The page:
In today’s top payments news, ongoing security concerns have caused the Federal Reserve to take a closer look at the Big Tech firms that serve the banking industry. Also, Goldman Sachs CEO David Solomon is denying claims that gender bias is apparent in the algorithm the bank uses to decide credit limits for applicants. And Former U.S. President Barack Obama is warning about the potential negative impact that technology can have on society.
Former U.S. President Barack Obama is warning about the potential negative impact technology can have on society. “Big disruptive” information technologies can sometimes be “dangerous,” Obama said during a talk with Salesforce CEO Marc Benioff. “People don’t know what’s true and what’s not, and what to believe,” he noted, adding that instead of uniting people, technology — like social media — is “splintering” them.
Goldman Sachs CEO David Solomon is denying claims that gender bias is apparent in the algorithm it uses to decide credit limits for applicants. “There’s no gender bias in our process for extending credit.” Solomon said, according to reports. “There’s no question that different applicants can get different results, and that can be for a variety of reasons.”
Ongoing security concerns have caused the Federal Reserve to take a further look at the large tech firms that serve the banking industry. Richard Ashton, deputy general counsel for litigation, enforcement and system matters, said at a conference that the Federal Reserve is mulling an audit of the governance structures and compliance policies of tech firms. The probe would concentrate on tech firms that provide financial institutions (FIs) with data storage.
Google’s $2.1 billion Fitbit deal is sparking privacy concerns that the search company will mine the health data of the 27 million people who tap into the fitness tracking device. Politicians, as well as privacy advocates, have asked regulators to block the deal. They fear Google will tap Fitbit’s data to roll out a healthcare service.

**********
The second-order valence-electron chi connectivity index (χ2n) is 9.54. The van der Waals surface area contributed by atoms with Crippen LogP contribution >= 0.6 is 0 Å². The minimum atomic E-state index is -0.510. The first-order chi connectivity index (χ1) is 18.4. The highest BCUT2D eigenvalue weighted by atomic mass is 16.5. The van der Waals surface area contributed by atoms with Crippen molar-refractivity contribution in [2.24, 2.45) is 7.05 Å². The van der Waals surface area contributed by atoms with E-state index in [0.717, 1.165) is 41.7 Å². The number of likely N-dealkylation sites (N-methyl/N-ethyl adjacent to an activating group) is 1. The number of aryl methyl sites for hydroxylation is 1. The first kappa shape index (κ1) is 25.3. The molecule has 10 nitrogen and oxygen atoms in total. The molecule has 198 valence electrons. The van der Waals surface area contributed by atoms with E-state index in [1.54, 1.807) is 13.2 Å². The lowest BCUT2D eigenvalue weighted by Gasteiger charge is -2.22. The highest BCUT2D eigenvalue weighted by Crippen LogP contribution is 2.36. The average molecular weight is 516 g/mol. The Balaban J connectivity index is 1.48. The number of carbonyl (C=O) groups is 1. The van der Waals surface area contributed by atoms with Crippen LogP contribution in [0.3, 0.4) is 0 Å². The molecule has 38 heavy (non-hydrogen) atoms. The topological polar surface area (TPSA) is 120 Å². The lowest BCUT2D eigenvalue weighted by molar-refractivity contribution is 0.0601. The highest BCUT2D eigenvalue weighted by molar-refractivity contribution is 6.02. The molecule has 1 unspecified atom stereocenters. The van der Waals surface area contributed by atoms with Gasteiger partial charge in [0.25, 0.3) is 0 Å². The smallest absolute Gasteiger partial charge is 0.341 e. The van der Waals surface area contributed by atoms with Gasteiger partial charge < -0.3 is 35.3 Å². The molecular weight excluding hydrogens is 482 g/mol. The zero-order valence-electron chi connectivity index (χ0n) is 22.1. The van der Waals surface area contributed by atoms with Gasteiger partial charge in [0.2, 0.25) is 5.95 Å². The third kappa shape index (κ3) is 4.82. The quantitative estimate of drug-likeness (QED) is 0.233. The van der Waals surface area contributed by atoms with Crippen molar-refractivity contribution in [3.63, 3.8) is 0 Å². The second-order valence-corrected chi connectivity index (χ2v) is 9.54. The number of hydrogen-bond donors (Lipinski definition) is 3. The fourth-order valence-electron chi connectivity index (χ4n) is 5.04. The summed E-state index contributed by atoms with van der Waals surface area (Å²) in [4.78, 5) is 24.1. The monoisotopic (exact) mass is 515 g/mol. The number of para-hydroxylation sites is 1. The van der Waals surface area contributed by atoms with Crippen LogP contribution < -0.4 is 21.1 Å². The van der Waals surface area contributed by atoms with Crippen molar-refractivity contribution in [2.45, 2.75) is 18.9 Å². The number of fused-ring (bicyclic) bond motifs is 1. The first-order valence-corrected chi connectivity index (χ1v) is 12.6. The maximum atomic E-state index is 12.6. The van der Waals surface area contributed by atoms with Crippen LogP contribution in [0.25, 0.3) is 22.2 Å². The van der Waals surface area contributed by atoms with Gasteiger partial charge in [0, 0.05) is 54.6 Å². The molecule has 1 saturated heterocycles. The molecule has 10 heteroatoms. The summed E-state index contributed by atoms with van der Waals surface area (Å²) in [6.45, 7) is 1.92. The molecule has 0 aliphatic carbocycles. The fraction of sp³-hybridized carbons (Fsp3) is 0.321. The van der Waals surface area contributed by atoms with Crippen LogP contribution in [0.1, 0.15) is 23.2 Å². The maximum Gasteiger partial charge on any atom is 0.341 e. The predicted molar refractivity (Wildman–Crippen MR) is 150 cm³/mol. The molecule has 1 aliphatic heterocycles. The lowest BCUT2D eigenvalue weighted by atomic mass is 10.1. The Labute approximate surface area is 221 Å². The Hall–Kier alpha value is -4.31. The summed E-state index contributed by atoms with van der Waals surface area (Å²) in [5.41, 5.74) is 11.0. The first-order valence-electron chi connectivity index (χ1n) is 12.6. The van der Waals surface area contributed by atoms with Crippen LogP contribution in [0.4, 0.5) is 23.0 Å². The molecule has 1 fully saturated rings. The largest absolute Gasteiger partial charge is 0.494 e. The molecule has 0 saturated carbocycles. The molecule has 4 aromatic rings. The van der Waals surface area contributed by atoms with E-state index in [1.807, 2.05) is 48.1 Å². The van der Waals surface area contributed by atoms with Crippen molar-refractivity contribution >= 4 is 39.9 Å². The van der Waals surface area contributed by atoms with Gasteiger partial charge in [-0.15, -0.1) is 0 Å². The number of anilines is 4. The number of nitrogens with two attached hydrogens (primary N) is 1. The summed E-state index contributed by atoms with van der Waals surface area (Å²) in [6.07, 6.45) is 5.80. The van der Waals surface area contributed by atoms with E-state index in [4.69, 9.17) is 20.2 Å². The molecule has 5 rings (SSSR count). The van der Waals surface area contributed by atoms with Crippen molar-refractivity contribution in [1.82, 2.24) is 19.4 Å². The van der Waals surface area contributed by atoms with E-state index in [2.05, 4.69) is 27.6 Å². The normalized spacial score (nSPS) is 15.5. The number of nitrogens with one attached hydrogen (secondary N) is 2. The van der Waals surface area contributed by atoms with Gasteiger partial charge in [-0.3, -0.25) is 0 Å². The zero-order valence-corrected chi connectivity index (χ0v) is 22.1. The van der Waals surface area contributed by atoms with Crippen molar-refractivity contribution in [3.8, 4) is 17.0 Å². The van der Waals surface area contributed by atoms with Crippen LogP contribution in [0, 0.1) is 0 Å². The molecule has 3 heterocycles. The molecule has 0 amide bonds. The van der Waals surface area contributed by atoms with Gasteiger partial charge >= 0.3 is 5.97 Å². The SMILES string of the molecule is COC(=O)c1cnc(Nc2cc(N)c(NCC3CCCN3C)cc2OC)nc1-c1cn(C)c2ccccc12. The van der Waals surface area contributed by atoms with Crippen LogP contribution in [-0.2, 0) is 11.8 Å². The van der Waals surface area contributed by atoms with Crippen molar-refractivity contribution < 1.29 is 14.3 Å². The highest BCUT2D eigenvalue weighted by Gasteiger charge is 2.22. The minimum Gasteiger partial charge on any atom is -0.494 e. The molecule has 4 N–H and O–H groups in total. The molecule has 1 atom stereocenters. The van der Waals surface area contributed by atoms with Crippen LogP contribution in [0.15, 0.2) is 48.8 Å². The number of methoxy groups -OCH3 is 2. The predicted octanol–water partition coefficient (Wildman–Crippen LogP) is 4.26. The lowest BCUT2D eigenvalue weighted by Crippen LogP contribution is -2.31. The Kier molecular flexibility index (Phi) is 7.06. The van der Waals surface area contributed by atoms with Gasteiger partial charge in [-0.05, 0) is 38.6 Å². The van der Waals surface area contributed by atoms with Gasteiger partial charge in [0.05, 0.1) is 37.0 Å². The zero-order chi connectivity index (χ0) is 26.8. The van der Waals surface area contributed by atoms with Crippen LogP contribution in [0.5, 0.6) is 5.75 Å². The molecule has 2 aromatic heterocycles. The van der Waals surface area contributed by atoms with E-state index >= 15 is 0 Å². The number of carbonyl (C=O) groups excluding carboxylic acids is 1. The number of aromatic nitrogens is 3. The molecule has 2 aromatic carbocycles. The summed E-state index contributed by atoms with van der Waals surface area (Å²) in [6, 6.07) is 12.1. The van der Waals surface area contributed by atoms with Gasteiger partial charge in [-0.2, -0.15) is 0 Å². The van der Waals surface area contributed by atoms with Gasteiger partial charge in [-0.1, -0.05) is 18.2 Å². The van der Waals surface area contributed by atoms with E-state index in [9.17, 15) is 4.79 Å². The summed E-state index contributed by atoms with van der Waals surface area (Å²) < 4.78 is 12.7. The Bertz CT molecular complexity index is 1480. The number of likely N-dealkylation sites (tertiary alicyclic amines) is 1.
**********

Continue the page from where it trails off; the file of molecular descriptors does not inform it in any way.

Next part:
Lawyer George Isaacson argued Wayfair’s side in the landmark 2018 South Dakota v. Wayfair case. Isaacson has watched remote sales tax policies unfold since that time in a flurry of new laws that differ by state, and even municipality.
In a feature story, Isaacson discusses how this disparate tax landscape favors overseas sellers compared to domestic, why more states are refraining from simplifying their tax codes and what the chances are for federal eCommerce tax legislation.
In the era of eCommerce worldwide, a fraudster with a boosted payments credential can appear on one’s digital doorstep ready to defraud from just about anywhere.
And, as Visa’s CyberSource Vice President Andrew Naumann told Karen Webster in a recent conversation, fraudsters aren’t limiting themselves to the biggest online targets these days — they’re going after small and medium-sized businesses (SMBs) as well.
“What we’ve seen is that fraud has gone mainstream,” Naumann said. “This isn’t just a problem limited to the biggest players, this is [small] and medium-sized businesses that are now targets, which means that there is a level of awareness in place that I would say wasn’t there five years ago.”